WSJ: FBI able to remotely turn-on Android and laptop microphones

WSJ: FBI able to remotely turn-on Android and laptop microphones
Using tactics and techniques that are commonly attributed to hackers, the FBI and other federal agencies tap into Android powered smartphones and computers.

The effort has grown to respond to the increased use of new technology and services by those that venture on the wrong side of the law, such as various online chats and the myriad of encryption products available to all consumers.

The methodology is familiar to many of us who read about technology in the mobile sector and the feds either develop the solution in-house, or buy products from third party vendors. The FBI in particular also “hires people who have hacking skill, and they purchase tools that are capable of doing these things. When you do, it’s because you don’t have any other choice.”

In an era where we are not likely to escape such news in the wake of the NSA surveillance program, programs like this are going to be under increased scrutiny, even though the FBI focuses its efforts on the use of this technology in the investigations of organized crime, child pornography and counterterrorism. Perhaps not ironically, the FBI tries not to use these techniques when investigating other hackers out of fear that its tactics, techniques and procedures might be revealed by said hackers to the world.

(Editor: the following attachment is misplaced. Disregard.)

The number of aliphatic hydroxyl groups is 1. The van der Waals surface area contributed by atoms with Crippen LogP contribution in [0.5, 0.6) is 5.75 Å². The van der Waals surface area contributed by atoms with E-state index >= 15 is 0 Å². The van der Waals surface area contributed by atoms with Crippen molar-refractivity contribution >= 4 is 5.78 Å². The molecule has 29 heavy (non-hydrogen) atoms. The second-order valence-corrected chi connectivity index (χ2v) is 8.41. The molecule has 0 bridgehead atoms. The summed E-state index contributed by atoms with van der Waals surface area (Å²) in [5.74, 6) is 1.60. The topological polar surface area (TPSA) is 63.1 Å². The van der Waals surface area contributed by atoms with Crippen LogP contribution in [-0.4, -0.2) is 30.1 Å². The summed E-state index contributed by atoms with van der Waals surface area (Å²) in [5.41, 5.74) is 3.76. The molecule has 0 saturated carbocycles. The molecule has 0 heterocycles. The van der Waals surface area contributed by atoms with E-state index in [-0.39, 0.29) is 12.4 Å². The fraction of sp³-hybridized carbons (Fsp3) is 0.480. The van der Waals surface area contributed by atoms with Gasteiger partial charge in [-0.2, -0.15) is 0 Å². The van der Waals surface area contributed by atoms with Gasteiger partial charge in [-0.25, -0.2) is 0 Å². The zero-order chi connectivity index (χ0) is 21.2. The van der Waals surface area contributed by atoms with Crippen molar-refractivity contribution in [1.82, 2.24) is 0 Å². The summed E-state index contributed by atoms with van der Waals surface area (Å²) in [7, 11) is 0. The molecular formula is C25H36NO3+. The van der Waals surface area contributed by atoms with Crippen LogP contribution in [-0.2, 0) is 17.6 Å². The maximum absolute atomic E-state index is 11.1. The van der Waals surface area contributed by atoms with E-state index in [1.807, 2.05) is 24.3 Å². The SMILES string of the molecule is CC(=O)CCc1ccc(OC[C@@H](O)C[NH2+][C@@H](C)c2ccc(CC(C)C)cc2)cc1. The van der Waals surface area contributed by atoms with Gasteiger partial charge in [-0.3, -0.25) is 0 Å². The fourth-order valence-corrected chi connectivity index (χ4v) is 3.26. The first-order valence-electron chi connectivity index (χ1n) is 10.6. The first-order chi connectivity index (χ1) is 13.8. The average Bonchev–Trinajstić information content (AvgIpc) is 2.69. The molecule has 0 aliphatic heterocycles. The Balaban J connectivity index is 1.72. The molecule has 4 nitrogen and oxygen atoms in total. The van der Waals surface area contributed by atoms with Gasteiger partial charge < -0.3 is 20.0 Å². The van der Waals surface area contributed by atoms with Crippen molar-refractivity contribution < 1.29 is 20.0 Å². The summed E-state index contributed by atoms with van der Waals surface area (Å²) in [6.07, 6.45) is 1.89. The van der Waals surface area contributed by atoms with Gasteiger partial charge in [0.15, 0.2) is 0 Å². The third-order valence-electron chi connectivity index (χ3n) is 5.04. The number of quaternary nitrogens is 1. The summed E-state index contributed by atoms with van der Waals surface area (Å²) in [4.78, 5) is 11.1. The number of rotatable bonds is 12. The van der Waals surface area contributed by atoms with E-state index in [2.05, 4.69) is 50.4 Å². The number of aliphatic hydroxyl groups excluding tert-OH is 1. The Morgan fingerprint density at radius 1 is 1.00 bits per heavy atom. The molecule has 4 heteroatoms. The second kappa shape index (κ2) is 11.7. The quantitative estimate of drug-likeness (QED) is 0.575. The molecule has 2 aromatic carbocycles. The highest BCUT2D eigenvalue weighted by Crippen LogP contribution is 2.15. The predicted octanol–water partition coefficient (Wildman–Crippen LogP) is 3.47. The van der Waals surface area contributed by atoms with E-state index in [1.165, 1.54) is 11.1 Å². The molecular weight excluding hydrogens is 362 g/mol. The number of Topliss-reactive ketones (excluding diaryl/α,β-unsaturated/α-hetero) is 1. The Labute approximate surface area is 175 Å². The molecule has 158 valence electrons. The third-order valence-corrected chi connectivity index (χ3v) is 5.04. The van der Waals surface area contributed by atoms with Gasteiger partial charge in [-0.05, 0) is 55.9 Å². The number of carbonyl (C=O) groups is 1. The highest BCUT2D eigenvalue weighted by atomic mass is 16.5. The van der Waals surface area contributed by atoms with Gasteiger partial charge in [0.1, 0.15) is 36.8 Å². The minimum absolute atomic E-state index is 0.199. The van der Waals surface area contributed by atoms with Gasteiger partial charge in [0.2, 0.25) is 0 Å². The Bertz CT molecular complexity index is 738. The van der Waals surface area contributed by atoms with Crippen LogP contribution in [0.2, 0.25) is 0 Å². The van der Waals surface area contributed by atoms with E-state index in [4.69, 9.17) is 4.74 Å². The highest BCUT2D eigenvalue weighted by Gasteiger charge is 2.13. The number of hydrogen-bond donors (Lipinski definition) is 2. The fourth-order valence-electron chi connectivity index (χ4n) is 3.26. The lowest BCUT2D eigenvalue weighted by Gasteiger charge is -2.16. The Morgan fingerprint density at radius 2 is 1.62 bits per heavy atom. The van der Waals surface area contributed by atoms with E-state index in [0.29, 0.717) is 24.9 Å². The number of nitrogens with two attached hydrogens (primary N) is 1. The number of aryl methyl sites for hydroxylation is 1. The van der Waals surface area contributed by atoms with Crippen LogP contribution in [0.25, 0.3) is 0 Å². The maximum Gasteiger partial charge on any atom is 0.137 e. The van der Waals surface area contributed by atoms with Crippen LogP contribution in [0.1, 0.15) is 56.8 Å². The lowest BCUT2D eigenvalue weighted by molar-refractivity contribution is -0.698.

There are advocates and opponents on the issue as you might expect. However, using common sense makes some of the methods ineffective, as one of them involves sending an email to a suspect’s computer with an attachment that would install software (malware) to gather information. Take it for what it is, but this kind of discrete surveillance is reportedly used very sparingly and with a warrant, not like a dragnet of bulk data that the NSA farms through.

source: The Wall Street Journal

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